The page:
Sweaters in 2023 (Part II)

Sweaters in 2023 (Part II) | Starting off with handspun yarn containing banana fibre, a tank that I scrolled past on IG, being completely inspired and cast on; then, a cardigan in rustic, thick yarn and lacey patterning. Smitten! #useyourhandspun #sweaterknitting

I started off this post last week, leaving you with my finished Pressed Flowers and Newspaper Pullover in Part I. The post was just too long to wax poetic about the next two sweaters that I finished this summer, again one handspun and the other commercial yarn. I love them both and it’s hard to chose which to share with you first but I think the handspun has to be showcased first off!

First, the yarn was spun from deep stash last year. From Elfenwolle, Tina located in Germany is no longer dyeing (to my knowledge), this fibre was an interesting blend of Shetland, Banana Fibre and Tussah silk. Lovely combination but in unknown quanitities. I had spun a 3-ply fractal with the fibre so a lovely drape but a round yarn, compared to what I would have achieved with a 2-ply. I’d thought shawl at the time I spun it but instead, it languished in my stash …

I shared more photos on the podcast recently, specifically this epsiode here, of the original fibre and yarn.

I saw the most adorable tank on Instagram recently and it just stuck in my mind. I went hunting through my stash, stumbling on this yarn. There was more than enough yardage at 552 yards in the 120 gram skein. In the end, I used 367.5 yards.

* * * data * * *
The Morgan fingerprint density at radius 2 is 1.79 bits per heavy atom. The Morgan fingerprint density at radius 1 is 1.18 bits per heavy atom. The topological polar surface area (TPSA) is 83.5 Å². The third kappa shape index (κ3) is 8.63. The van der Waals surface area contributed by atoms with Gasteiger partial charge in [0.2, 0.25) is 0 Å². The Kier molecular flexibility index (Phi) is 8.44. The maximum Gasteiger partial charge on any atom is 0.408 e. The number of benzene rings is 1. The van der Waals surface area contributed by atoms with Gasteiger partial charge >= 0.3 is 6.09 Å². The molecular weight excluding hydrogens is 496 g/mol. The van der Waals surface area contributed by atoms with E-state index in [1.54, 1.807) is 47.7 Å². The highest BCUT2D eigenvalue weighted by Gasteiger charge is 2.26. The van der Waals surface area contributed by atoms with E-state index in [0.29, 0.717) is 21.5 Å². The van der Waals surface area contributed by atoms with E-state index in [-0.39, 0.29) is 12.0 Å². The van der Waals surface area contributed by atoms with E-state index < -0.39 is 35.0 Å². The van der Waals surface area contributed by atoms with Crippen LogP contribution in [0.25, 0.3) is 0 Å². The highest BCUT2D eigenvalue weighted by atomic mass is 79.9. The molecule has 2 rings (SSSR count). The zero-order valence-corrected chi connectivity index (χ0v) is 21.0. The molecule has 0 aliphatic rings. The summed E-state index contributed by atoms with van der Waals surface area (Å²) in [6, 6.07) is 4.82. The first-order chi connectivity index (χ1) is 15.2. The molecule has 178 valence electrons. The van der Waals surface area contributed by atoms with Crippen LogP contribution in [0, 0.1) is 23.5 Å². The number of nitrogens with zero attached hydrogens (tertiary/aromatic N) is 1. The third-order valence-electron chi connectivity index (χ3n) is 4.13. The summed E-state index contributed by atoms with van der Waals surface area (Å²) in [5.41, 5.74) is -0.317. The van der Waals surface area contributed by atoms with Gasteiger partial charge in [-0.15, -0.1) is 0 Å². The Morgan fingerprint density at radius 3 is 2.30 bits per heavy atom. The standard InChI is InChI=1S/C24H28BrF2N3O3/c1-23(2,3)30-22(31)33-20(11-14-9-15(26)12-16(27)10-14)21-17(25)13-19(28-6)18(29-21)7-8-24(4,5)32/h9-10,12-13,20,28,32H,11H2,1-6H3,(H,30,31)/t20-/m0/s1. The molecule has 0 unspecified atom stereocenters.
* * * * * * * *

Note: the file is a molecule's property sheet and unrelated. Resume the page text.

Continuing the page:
The yarn was specifically chosen to work with the skirt I am wearing here due to the subtle blue in the yarn.

Unable to erase the tank from my mind after seeing it, I did some sleuthing and found it again! The pattern is the Mini-Mock Neck Tank by Jessie Maed Designs. It is brilliantly simple – the finishing around the arms is the absolute best part. And it’s a fast knit. Very fast. This was finished in about 3 days. Honest. It took longer to do the tubular bind off (not really, but you know what I mean).

My version of the mini-mock neck tank in a 3-p[ly handspun fractal yarn containing Shetland, Banana fibre & Tussah silk

If I were to make one modification now, knowing what I know, I would lengthen the body by another 1-2 inches. It pulls up as I am moving. I hadn’t lengthen it based on my try-on while still knitting but after wearing this, I would add to it. The tubular bind-off keeps me from doing this – the thought of unraveling that bind off (especially since I did it on my Pink Velvet years ago) is daunting but I’ll wear this a couple of times and reassess.

Trust the pattern sizing for chosing your size – it works and the fit is close, very neat.

I’m not a huge fan of stripes but the subtle striping of the fractal is pleasing in this. I had compliments from my neice, sister-in-law and daughter about it, which I call a win. There is a part of me that wants to knit another one immediately as I have a perfect skein of handspun but I’m a bit concerned about yardage of the skein … not for the faint of the heart wishing to play Yarn Chicken for the entire the knit … hmmmm (insert thoughtful emoji here).